IELTS® Speaking 2 Practice 17

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Review Status: No review requested Status: (N/A)
Review Summary (Sample)
Final Score Band 5.5
Fluency and Coherence 5.5/9
Lexical Resource (Vocabulary) 7/9
Grammatical Range and Accuracy 4/9
Pronunciation 6/9
Feedback Each speaking review includes detailed audio feedback.

Audio feedback (Sample)

This audio feedback is based on a student's response to the following Part 3 questions:

1. What kind of people become famous in your country?
2. Why do sports stars and movie stars become so popular?
3. What is the difference between people who became famous in the past and people who become famous in these days?
4. Do you think it is more difficult to become famous in the past than these days?
5. What kind of people may become famous in the future?
6. Do people want to read about someone interesting like a move star or an athlete or do they want to read about someboday who wants to make a big change in the word?
How we review your speaking response Our IELTS certified instructors will review your speaking response based on the following criteria:
  1. Pronunciation
  2. Fluency and Coherence
  3. Grammatical Range and Accuracy
  4. Lexical Resource (Vocabulary)
You will receive a score, feedback, and a IELTS report on each speaking criteria. The average score for all criteria will be converted to a score out of 9.

1. If your overall score is an average of 5.25, your band score will be increased to 5.5.
2. If your overall score is an average of 5.75, your band score will be increased to 6.
3. If your overall score is an average of 5.1, your band score will go down to 5.
4. If your overall score is rounded up or down to the nearest 0.5 or whole score as shown above.

Band Pronunciation
Fluency and Coherence
Grammatical Range and Accuracy
Lexical Resource (Vocabulary)
9 • uses a full range of pronunciation features with precision and subtlety
• sustains flexible use of features throughout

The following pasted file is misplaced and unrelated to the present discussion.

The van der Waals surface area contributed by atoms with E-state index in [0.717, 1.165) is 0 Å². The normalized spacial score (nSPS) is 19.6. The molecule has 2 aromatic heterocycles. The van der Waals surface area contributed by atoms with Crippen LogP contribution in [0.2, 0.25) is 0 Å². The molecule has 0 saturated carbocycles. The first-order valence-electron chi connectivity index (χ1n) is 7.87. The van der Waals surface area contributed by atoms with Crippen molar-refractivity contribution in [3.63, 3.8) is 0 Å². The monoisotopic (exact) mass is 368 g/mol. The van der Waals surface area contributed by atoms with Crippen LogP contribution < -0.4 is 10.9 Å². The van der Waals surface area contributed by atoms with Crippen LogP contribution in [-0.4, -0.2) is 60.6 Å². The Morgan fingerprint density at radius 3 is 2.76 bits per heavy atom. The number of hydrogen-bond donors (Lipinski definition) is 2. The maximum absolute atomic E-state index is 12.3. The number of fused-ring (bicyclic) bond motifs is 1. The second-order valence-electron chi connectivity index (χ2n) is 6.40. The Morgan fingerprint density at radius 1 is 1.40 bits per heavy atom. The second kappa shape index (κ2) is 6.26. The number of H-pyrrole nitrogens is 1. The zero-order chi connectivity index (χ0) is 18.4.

• is effortless to understand
• speaks fluently with only rare repetition or self-correction;
• any hesitation is content-related rather than to find words or grammar
• speaks coherently with fully appropriate cohesive features
• develops topics fully and appropriately
• uses a full range of structures naturally and appropriately
• produces consistently accurate structures apart from ‘slips’ characteristic of native speaker speech
• uses vocabulary with full flexibility and precision in all topics
• uses idiomatic language naturally and accurately
8 • uses a wide range of pronunciation features
• sustains flexible use of features, with only occasional
• is easy to understand throughout; L1 accent has minimal
effect on intelligibility
• speaks fluently with only occasional repetition or selfcorrection; hesitation is usually content-related and only rarely to search for language
• develops topics coherently and appropriately
• uses a wide range of structures flexibly
• produces a majority of error-free sentences with only very occasional inappropriacies or basic/non-systematic errors
•uses a wide vocabulary resource readily and flexibly to convey precise meaning
• uses less common and idiomatic vocabulary skilfully, with occasional inaccuracies
• uses paraphrase effectively as required
7 • shows all the positive features of Band 6 and some, but not
all, of the positive features of Band 8
• speaks at length without noticeable effort or loss of coherence
• may demonstrate language-related hesitation at times, or some repetition and/or self-correction
• uses a range of connectives and discourse markers with some flexibility
• uses a range of complex structures with some flexibility
• frequently produces error-free sentences, though some
grammatical mistakes persist
• uses vocabulary resource flexibly to discuss a variety of topics
• uses some less common and idiomatic vocabulary and shows some awareness of style and collocation, with some inappropriate choices
• uses paraphrase effectively
6 • uses a range of pronunciation features with mixed control
• shows some effective use of features but this is not sustained
• can generally be understood throughout, though mispronunciation of individual words or sounds reduces
clarity at times